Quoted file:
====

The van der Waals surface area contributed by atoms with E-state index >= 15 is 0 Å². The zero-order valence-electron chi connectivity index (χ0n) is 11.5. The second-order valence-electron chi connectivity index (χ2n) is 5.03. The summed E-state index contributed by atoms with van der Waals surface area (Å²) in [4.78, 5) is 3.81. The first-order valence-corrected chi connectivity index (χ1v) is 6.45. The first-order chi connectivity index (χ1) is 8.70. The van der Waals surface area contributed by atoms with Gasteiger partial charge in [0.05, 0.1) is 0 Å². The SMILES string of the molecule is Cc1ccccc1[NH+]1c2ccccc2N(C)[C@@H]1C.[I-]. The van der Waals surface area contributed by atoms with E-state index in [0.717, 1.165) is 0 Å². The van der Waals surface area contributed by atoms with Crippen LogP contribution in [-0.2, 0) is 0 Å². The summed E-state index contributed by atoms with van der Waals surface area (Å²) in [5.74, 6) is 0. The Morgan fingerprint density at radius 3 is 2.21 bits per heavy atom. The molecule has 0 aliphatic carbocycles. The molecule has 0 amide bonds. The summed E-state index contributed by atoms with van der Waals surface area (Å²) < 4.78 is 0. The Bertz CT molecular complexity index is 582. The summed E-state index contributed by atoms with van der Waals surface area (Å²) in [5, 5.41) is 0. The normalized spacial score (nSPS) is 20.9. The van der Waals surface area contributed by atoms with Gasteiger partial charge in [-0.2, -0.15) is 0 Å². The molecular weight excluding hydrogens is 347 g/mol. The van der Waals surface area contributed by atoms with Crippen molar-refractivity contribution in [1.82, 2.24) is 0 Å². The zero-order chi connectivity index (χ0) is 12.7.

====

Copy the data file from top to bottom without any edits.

The van der Waals surface area contributed by atoms with E-state index >= 15 is 0 Å². The zero-order valence-electron chi connectivity index (χ0n) is 11.5. The second-order valence-electron chi connectivity index (χ2n) is 5.03. The summed E-state index contributed by atoms with van der Waals surface area (Å²) in [4.78, 5) is 3.81. The first-order valence-corrected chi connectivity index (χ1v) is 6.45. The first-order chi connectivity index (χ1) is 8.70. The van der Waals surface area contributed by atoms with Gasteiger partial charge in [0.05, 0.1) is 0 Å². The SMILES string of the molecule is Cc1ccccc1[NH+]1c2ccccc2N(C)[C@@H]1C.[I-]. The van der Waals surface area contributed by atoms with E-state index in [0.717, 1.165) is 0 Å². The van der Waals surface area contributed by atoms with Crippen LogP contribution in [-0.2, 0) is 0 Å². The summed E-state index contributed by atoms with van der Waals surface area (Å²) in [5.74, 6) is 0. The Morgan fingerprint density at radius 3 is 2.21 bits per heavy atom. The molecule has 0 aliphatic carbocycles. The molecule has 0 amide bonds. The summed E-state index contributed by atoms with van der Waals surface area (Å²) < 4.78 is 0. The Bertz CT molecular complexity index is 582. The summed E-state index contributed by atoms with van der Waals surface area (Å²) in [5, 5.41) is 0. The normalized spacial score (nSPS) is 20.9. The van der Waals surface area contributed by atoms with Gasteiger partial charge in [-0.2, -0.15) is 0 Å². The molecular weight excluding hydrogens is 347 g/mol. The van der Waals surface area contributed by atoms with Crippen molar-refractivity contribution in [1.82, 2.24) is 0 Å². The zero-order chi connectivity index (χ0) is 12.7.